A parallel technology that is well suited to IPD is building information modeling (BIM). Delivery methods that incorporate BIM are becoming more commonplace for large-scale projects. Like IPD, BIM helps shift design-decision-making earlier in the design process: since contractors and product manufacturers can have input into the building model: well before any physical materials are ordered or installed. Utilizing BIM and other technologies to build a virtual building in advance of the actual construction significantly reduces the risk of design omissions and construction conflicts. Redefining project phasing using IPD shifts design decision making forward and is enhanced by the integration of early input from constructors: including manufacturers, fabricators, installers, suppliers, and designers.


Detailed Design & Meeting Sustainability Standards

During Detailed Design, or a more comprehensive design development phase in traditional project delivery methods, all important design decisions are finalized. This includes choices that are typically left to be completed in the Construction Documents phase under traditional delivery methods. While the Detailed Design phase requires significantly more effort, the intrinsic benefits include continuous cost feedback using information extracted from the BIM model. All products, building product capabilities, and item quantities are provided by Trade Contractors and suppliers. Suppliers have the ability to coordinate with design professionals and provide input on material coordination, verify costs, scheduling and lead times for specific items.

The Detailed Design phase is especially important if you need material sourced for metal framing members and accessories for LEED ratings and other sustainability rating systems. All steel has 25% minimum recycled content. About 30% of steel which comes from electric arc furnaces has over 95% recycled content. If sustainability goals require higher than 25% recycled content, you can address this need during the Detailed Design phase which will provide the extra lead time for the steel coils used for your project to be made available and tracked.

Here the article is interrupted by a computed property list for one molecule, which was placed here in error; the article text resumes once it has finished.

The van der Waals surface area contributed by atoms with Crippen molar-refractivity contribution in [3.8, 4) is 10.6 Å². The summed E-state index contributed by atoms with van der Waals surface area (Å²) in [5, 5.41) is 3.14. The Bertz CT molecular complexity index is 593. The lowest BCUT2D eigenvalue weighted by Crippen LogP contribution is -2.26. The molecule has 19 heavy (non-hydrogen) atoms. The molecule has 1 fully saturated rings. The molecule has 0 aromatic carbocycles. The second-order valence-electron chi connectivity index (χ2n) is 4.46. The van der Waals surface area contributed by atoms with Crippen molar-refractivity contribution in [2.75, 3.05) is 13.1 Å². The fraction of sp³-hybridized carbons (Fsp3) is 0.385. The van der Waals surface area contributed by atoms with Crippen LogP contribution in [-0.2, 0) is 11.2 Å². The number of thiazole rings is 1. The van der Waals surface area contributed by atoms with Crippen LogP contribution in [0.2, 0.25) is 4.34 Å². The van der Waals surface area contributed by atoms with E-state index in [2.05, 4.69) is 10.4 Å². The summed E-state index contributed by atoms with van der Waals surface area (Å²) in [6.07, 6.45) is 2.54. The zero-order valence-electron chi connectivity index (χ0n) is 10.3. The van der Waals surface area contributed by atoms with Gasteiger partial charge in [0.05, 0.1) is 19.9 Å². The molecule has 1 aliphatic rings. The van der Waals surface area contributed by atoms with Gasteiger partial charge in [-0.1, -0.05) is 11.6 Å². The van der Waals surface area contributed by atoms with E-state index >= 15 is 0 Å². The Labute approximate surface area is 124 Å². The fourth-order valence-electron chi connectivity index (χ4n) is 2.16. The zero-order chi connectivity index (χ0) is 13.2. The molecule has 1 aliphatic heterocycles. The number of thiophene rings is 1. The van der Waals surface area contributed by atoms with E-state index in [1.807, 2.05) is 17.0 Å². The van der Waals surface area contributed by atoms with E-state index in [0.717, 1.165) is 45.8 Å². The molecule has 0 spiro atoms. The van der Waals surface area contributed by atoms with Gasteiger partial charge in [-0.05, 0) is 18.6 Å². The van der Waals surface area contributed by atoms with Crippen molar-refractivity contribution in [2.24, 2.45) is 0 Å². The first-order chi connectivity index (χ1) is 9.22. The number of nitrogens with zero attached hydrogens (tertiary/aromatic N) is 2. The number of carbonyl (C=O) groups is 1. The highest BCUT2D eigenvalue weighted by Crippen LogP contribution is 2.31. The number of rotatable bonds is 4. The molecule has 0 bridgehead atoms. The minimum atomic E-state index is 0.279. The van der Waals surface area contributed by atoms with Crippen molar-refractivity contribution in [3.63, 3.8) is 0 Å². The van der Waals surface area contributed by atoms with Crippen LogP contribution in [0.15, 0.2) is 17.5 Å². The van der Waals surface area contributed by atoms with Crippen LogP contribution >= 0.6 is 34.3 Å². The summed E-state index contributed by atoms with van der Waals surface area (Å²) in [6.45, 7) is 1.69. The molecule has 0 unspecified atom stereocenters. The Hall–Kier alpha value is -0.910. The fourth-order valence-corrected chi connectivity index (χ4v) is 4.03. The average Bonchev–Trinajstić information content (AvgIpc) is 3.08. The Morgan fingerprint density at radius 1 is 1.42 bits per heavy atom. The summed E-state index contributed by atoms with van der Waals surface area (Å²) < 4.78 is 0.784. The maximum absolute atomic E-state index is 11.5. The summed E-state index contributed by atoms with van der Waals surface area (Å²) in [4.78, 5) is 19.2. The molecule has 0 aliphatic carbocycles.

The Construction Phase & Materials Coordination in IPD

Suppliers coordinate fabrication and delivery of materials, components, and equipment to ensure an efficient stream of work, and building product manufacturers are able to fulfill project material requests more effectively.

The Construction phase in IPD allows the work of the team and the benefits of the integrated process to be achieved. Traditional delivery methods place construction administration as the final stage of design for architects and construction administration professionals. But with IPD, the design and its execution are finalized during the Detailed Design and Implementation Documents phases, greatly reducing the stressors of addressing issues and achieve solutions during construction administration. Construction contract administration becomes more a function of ensuring quality control measures and monitoring cost. The effort put in earlier among the entire project team in the design phases ensures construction under IPD will be much more effective – and economical.


Key Takeaways that will help you effectively introduce IPD on your next project

To summarize, IPD is a delivery method that allows for greater project team involvement and a holistic view of the goal of a project from start to finish, involving the entire project team. Early decision-making, coordination, and collaboration make for a truly better outcome. While not every project may be suitable for IPD, there are certainly opportunities on every project for better communication, stronger relationships among project team members, utilizing technology, and guided decision-making that will support your project goals.

  • Utilize BIM and other technologies as much as possible 
  • Communicate with the entire project team to ensure clear communication and scheduling adherence
  • Do not limit the project team to only the design team and owner, but rather the engineering, contracting and product manufacturers and fabricators as early as possible 
  • Have higher-quality meetings less often that include the full project team
  • Reduce costs by eliminating redundant efforts


About Super Stud Building Products

Since 1973, Super Stud Building Products, Inc., with its roots in the New York Tri-State area, has been a proud manufacturer of the building industry’s most diverse offerings of steel framing components and accessories for use in the construction of commercial, institutional and residential structures. With manufacturing plants in Edison, New Jersey and Hattiesburg, Mississippi, Super Stud is a multi-regional steel framing and accessories manufacturer committed to quality products, unmatched service, competitive pricing and timely deliveries across the entire East Coast and beyond. Super Stud plays an active role in the steel framing industry, participating in the American Iron and Steel Institute (AISI), the Association of Walls and Ceilings International (AWCI), ASTM International and the Steel Framing Alliance (SFA). To learn more, visit